Berin's explanation hits on a bunch of seriously good points, but as a diabetic who's taken a very keen interest in the whys and wherefores of my disease, I think I can fill in some of the blanks here.
Firstly, it's important to understand that all carbs you eat will eventually boil down to sugars. The particulars vary based on the kind of carb, but I will start with the basics and get down to the specifics.
Increased carb consumption is going to inevitably lead increased formation of AGEs simply because there are more glycemic materials to make the AGEs with. The question becomes, how much of your carb intake is available as glycemic material? That gets a little complicated. You can get an idea by looking at the glycemic index of the foods you eat. The lower the index, the fewer glycemic materials are coming out of that food. So table sugar or white rice would give you a lot, but rye bread is going to give you a lot less.
Now, the hairy particulars: Glycemic index is completely dependent on what you eat together. A bowl of dry cheerios would have a relatively high glycemic index, but a bowl of cheerios with whole or raw milk (which has lots of fat in it) is going to have a much lower glycemic index, because the fat and protein in the milk will buffer how fast the carbs are absorbed, and even how many are absorbed at all. It doesn't make sense to stop eating a bowl of cereal for breakfast if you are still snacking on a Snickers at lunch. The available glycemic material in your body is not going to be significantly affected. The basic rule of thumb, though, is that the more fat and protein you are consuming with carbs, the slower those carbs are going to get absorbed.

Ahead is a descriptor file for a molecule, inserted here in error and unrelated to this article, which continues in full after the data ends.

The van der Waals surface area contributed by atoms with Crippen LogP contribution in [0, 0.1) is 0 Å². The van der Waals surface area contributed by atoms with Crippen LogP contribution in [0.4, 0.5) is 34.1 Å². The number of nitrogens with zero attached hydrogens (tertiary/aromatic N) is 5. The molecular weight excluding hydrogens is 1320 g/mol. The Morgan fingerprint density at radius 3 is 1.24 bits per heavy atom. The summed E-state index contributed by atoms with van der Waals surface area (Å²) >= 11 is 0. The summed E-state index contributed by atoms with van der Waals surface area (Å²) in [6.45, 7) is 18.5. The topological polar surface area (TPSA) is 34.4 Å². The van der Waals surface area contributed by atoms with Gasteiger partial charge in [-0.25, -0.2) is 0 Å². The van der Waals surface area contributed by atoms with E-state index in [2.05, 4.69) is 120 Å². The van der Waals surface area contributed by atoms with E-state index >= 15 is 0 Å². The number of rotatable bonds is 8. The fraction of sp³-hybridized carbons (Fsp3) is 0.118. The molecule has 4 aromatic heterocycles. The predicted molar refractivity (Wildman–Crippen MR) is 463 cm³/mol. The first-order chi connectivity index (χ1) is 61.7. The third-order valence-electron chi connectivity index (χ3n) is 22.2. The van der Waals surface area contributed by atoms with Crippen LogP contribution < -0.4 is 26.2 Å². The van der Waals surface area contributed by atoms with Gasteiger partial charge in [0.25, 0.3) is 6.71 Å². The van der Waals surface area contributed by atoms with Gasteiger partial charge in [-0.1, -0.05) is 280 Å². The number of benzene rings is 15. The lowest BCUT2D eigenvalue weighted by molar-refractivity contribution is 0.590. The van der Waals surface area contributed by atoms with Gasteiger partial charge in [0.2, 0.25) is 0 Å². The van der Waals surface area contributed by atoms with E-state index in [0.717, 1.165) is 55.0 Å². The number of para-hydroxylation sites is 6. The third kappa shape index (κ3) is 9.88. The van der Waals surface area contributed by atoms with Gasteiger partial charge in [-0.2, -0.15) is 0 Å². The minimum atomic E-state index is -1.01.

Also, the 'tired pancreas' theory is indeed well known among diabetics; we refer to it as pancreatic exhaustion. It's a leading cause of type-2 diabetes, and even some cases of type-1 diabetes as well, where the pancreas is completely exhausted. Essentially, an organ being tired is roughly the same as a muscle being tired. If too much has been demanded of an organ for too long, it will be unable to keep up with the demands and simply conk out. The distinction here isn't between 'good' and 'bad' insulin, but rather one's insulin capacity. A healthy pancreas can excrete large amounts of insulin in a short amount of time, to properly respond to a high-carb meal. A tired pancreas can excrete less insulin, so it takes longer and longer for blood sugar levels to come back down. An entirely exhausted pancreas can excrete almost no or near no insulin, so for practical purposes blood sugar will never come down, since the person will have to eat again before the glucose from his/her last meal can be sunk.